Thursday, October 23, 2014

My rather unfortunate armoire (part 2)

In our house we watch a lot of documentaries and docudramas about WWII in Europe…or perhaps I should say that these shows are on because someone else is watching them and I am not paying much attention to them because I am cooking, knitting, or doing something more interesting.

These shows often feature the requisite scene of Nazi officers in the occupied chateau or manor, sitting around the dinner table drinking the owner’s grand crus and smoking his cigars. Less often they show noncommissioned officer and barrack scenes, but in quest of authenticity, these scenes do sometimes appear; after all, the Wehrmacht was not solely composed of high-ranking officers wearing Hugo Boss.

Recently, while watching these barrack scenes; I began to have doubts about my beloved armoire. Fleeting glimpses of furniture in the background looked suspiciously like the corner of my bedroom.

Not having a French version of the Antiques Roadshow to which I could drag my armoire I did the next best thing: I went online and began searching…and searching…and searching.

 I typed any number of combinations of “ww2 armoiremilitaire allemand” and found pictures, lots of pictures. My formerly so-cute-full-of-history armoire had become a Wehrmachts Spind…yikes!

This armoire for sale has been fitted out with carved butterfly panels, much like the carved ships on my armoire, to hide the vents on the doors.

Back of the armoire with the butterfly panels. Note the military mark just below the vents

Back of my military mark but same vents...

Interior of the armoire for sale, note the piano hinge on the door.

 Interior of my armoire, same piano hinge on the door.

Latch detail on the armoire for sale.

Detail of my armoire where the original latch has been replaced with a decorative key lock. (which, according to the placement of the holes left behind, looks to have been similar to the latch on the armoire for sale)

After the German defeat, the French appropriated the things left behind by the Wehrmacht. I've seen blockhouses of the Atlantic Wall turned into museums, garages, living spaces. Why not?

Now I know that my armoire has a history, it is just isn't the history I originally imagined.

Wednesday, October 22, 2014

My rather unfortunate armoire (part 1)

One day, shortly before moving into our apartment in the Villa Parisienne in September 2009, I decide we need an armoire. The apartment has no closets, I grouse, how about driving up to the Braderie de Lille after we move in? The Braderie de Lille, held the first weekend of September, is reputed to be the largest citywide flea market in Europe; surely I can find an armoire there. But then I broke my foot and the thought of walking for hours on crutches to find the perfect armoire is not very appealing.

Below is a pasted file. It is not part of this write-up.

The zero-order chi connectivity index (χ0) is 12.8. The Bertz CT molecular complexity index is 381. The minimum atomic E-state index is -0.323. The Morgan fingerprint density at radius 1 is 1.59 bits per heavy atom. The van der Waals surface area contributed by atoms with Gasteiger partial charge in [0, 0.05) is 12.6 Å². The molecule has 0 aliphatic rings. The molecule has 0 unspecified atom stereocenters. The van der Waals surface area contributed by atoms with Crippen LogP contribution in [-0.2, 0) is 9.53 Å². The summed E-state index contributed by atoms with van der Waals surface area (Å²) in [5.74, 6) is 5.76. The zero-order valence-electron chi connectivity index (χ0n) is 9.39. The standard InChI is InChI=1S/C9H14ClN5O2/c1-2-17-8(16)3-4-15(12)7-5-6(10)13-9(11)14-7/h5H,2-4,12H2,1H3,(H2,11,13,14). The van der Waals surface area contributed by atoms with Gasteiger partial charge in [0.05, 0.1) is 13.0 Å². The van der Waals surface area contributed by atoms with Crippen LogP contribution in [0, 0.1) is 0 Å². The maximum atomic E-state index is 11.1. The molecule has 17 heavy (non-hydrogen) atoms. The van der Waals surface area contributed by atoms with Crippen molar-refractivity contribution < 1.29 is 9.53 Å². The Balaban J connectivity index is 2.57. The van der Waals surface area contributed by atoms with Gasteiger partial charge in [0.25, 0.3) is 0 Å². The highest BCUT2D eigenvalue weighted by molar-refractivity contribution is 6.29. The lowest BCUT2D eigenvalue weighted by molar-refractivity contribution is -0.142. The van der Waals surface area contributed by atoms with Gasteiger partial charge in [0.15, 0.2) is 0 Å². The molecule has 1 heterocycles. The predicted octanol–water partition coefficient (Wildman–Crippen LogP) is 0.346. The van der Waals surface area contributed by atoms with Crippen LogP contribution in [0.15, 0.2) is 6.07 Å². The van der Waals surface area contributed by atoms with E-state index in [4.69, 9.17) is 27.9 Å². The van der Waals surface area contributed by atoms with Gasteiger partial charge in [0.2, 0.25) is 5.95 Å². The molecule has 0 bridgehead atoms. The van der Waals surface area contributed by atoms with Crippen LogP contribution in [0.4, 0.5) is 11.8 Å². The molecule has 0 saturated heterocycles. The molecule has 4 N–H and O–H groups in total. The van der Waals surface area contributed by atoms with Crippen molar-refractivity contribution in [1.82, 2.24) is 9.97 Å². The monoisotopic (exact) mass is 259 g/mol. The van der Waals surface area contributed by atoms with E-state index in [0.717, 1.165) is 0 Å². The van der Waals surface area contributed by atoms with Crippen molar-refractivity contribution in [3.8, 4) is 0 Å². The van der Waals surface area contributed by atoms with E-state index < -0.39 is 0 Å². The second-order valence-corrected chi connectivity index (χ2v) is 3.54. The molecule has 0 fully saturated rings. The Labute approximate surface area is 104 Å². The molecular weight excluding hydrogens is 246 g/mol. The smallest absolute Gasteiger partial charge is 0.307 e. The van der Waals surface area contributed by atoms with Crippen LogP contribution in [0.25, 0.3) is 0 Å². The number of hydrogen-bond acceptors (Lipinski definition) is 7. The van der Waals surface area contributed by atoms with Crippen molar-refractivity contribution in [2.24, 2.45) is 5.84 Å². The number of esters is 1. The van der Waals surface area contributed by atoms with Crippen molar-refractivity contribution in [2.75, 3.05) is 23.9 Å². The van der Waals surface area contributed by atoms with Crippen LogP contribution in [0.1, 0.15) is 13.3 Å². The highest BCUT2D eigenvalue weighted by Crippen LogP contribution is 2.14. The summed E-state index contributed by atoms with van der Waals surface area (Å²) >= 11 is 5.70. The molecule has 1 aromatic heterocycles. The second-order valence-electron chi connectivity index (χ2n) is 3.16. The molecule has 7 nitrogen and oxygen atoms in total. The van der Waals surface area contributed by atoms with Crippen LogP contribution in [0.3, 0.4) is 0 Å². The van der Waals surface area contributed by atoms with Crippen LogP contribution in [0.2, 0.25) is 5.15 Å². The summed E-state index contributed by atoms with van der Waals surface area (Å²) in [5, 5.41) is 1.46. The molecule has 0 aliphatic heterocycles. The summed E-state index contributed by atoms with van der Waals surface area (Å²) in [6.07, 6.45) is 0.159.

So by a warm, end-of-August Sunday we drive to the Puces de Vanves, a flea market I far prefer to the Puces de Clignancourt. Its rather friendly size is certainly easier to do with crutches. But after hobbling the length of its two streets and not finding the armoire of my dreams I am ready to head back to the car. We pass a dealer who is taking things out of a van parked on the corner.

Then I see it. It is reasonably sized, it is quite battered and it calls out to me. It is MY armoire.

I casually sidle up as best as I can on my crutches; no need to seem anxious, it can drive up the price. The armoire is stained dark brown. The doors are decorated with carvings of ships.

Deep scratches run down the front of the right door.

 I imagine the armoire belonging to a sailor, the scratches from his parrot as he clambers to perch on top of it. On the back of the armoire a faded card is thumbtacked: “Mle Cailleux, 44 rue de Belleville, Paris 20e.”

The dealer sees me examining it and mentions that the scratches can be easily covered with “brou de noix” (walnut stain). No, I say to myself, the scratches, the stains, the imperfections, these are what make it unique. This armoire has a history…little do I know what kind.


Cent cinquante euros.

I look it over one more time and offer a hundred. He counters with one twenty-five but only if I pay cash. The armoire doesn’t fit in the car but he offers to hold it for a couple of days, until we pick up the van we’re going to rent to move our things to the apartment.

So for three years, in the Villa Parisienne, the armoire holds our clothes. When we move to La Luna, the armoire first holds sheets and towels. We now have the luxury of real, albeit small, closets for our clothes. I buy other armoires for our linens and decide to fit this one out for accessories and sweaters. I wonder if I should refinish it, I wonder if I should paint it, I wonder if I should put new fittings in the interior. After all, the bar for hanging the clothes is rather oddly placed and not very practical…

(to be continued)